The Korea Herald


Goodbye, MSN Messenger!

Microsoft discontinues Windows Live Messenger service starting April 8

By Korea Herald

Published : April 10, 2013 - 20:27

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It is never easy to say goodbye.

It is especially hard when it has been 14 years since people starting using Microsoft’s instant messaging service named Windows Live Messenger, better known as MSN Messenger.

The U.S.-based software giant officially announced that it would be cutting the messenger service beginning April 8, merging it with Skype.

Those still using the messenger see a message at the bottom of the program window that reads, “Move between instant messaging, voice and video. Upgrade to Skype.”

“The company’s move to converge the two platforms started to apply in Korea beginning April 8 and the users will receive a message to upgrade their messengers as a measure,” said Microsoft Korea spokesperson Lee Seung-yeon.

“Since acquiring Skype over a year ago, the firm has been unifying the messenger platform to allow people to make use of the different technologies owned by Skype, such as Internet calls.”

She also said that the messenger would be automatically upgraded if the users chose not to upgrade it themselves, but that the grouping of contacts would disappear in that scenario.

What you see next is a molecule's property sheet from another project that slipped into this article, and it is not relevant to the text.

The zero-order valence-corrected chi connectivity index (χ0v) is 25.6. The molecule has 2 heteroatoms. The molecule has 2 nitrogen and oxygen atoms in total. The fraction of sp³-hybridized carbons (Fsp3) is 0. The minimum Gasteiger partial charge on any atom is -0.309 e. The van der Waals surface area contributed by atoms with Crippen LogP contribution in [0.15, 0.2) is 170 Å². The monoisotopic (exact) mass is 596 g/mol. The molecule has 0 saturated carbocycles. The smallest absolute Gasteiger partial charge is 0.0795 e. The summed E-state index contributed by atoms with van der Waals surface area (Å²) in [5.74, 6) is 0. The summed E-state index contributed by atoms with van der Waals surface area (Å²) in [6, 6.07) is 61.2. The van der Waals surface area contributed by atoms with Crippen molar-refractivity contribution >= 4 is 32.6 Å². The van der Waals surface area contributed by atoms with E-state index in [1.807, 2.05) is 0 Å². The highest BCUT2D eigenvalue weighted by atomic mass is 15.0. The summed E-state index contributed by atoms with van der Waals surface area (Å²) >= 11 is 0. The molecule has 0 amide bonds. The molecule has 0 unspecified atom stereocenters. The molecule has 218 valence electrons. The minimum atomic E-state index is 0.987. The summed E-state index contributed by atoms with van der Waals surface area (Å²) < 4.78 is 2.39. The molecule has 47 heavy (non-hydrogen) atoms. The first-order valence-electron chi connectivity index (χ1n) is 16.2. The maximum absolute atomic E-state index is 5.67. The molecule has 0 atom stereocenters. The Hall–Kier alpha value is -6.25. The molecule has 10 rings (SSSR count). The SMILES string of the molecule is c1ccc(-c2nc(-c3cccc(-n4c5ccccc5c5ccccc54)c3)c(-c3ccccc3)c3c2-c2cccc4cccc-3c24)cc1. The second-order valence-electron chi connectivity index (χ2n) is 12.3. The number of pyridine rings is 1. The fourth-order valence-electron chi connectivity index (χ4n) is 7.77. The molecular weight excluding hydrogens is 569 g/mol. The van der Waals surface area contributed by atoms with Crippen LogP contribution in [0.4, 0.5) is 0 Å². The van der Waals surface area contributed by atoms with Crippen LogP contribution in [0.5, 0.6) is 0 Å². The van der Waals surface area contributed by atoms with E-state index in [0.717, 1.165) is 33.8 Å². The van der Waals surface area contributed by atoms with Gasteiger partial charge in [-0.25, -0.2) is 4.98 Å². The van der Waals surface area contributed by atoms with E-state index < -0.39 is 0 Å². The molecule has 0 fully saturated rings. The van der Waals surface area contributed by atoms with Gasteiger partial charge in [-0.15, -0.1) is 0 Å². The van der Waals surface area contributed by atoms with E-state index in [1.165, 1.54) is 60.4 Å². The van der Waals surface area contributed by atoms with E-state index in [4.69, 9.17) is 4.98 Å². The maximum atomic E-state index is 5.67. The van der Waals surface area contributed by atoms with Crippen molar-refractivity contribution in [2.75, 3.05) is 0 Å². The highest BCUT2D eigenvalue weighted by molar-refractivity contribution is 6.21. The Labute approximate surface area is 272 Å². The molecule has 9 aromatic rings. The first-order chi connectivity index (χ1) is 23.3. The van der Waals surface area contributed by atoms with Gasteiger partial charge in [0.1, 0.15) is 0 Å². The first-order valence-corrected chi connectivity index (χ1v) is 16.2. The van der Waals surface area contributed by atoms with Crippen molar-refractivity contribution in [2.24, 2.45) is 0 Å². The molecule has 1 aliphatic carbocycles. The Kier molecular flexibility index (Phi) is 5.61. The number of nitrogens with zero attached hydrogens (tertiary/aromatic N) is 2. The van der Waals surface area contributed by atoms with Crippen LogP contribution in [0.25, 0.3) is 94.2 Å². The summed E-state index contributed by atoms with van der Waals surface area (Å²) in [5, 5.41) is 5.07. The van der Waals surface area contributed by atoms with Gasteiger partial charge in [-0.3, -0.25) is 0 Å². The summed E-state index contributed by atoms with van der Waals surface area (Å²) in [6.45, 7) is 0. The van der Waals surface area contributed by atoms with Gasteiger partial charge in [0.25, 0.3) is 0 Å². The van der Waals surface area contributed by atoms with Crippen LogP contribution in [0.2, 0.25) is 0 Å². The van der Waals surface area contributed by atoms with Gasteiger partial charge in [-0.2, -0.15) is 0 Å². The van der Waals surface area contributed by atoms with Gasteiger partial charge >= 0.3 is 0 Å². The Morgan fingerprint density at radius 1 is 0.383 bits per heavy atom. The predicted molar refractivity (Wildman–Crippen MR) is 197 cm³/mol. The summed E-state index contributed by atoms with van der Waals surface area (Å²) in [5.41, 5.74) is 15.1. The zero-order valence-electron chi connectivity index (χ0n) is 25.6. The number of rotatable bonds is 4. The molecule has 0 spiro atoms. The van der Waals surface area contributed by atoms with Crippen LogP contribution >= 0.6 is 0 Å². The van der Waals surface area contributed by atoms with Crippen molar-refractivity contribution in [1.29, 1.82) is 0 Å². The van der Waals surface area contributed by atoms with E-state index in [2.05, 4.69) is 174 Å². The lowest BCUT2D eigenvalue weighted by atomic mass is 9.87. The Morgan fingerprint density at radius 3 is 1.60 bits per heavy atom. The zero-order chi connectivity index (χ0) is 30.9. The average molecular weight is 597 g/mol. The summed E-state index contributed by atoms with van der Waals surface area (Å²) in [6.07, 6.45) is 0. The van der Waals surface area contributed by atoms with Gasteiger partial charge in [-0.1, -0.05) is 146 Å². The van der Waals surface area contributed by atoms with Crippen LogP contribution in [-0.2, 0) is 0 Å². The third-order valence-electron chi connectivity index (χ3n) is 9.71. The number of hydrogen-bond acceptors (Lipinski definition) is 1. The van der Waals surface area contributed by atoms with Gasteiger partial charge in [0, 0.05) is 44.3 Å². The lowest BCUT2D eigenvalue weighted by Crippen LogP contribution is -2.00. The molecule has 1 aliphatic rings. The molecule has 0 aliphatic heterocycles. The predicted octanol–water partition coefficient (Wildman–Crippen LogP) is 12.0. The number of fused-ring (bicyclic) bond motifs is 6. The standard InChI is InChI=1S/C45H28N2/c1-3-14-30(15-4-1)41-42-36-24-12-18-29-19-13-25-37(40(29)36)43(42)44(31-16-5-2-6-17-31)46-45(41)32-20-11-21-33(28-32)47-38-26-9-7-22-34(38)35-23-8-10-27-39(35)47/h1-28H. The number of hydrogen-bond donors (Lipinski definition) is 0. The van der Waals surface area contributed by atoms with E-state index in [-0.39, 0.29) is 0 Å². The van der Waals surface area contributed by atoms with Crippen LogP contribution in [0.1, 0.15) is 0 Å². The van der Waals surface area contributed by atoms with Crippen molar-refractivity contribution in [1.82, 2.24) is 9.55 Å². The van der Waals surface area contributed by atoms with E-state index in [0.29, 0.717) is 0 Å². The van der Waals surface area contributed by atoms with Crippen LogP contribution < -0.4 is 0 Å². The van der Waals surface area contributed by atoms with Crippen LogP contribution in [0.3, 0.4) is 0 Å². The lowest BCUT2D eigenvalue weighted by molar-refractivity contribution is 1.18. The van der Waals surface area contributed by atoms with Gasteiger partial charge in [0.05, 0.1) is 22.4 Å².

Microsoft has been promoting Skype since its acquisition of Skype Technologies for $8.5 billion in October 2011. Since then, it has offered the option to merge Skype and Microsoft accounts, and has been discontinuing development and distribution of Windows Live Messenger around the world, excluding mainland China.

The service had up to 300 million active users worldwide in its most successful period.

Industry experts say the rise of mobile messengers ― like Kakao Talk, Line and WhatsApp ― have contributed to Microsoft’s decision to terminate the service.

With smartphones becoming an essential part of people’s everyday lives, many are connecting to one another through the mobile messengers.

Kakao Talk has hit the jackpot in Korea while NHN’s Line messenger has swept neighboring Japan.

Kakao, for its part, has lately been moving beyond mobile and bringing its service to computers.

“Even we could see that many threats are being posed against the instant messengers. And these won’t be the only threats that are challenging the good old messengers,” said an industry watcher.

Facebook is also a huge challenge for firms like Microsoft due to its large active user base.

Its message system is widely used as a communication tool by the many users visiting the site frequently throughout the day.

Adding to such threats, there is the question of whether people will choose to use the merged Skype when they now have so many options.

“I have been using Windows Live Messenger for work and used it for personal use ever since I was in college. I will miss it dearly, but I’m not sure if I will choose to continue using the service through Skype now that there are so many other options available,” said 33-year-old Seoulite Kim Yeon-jin.

By Cho Ji-hyun (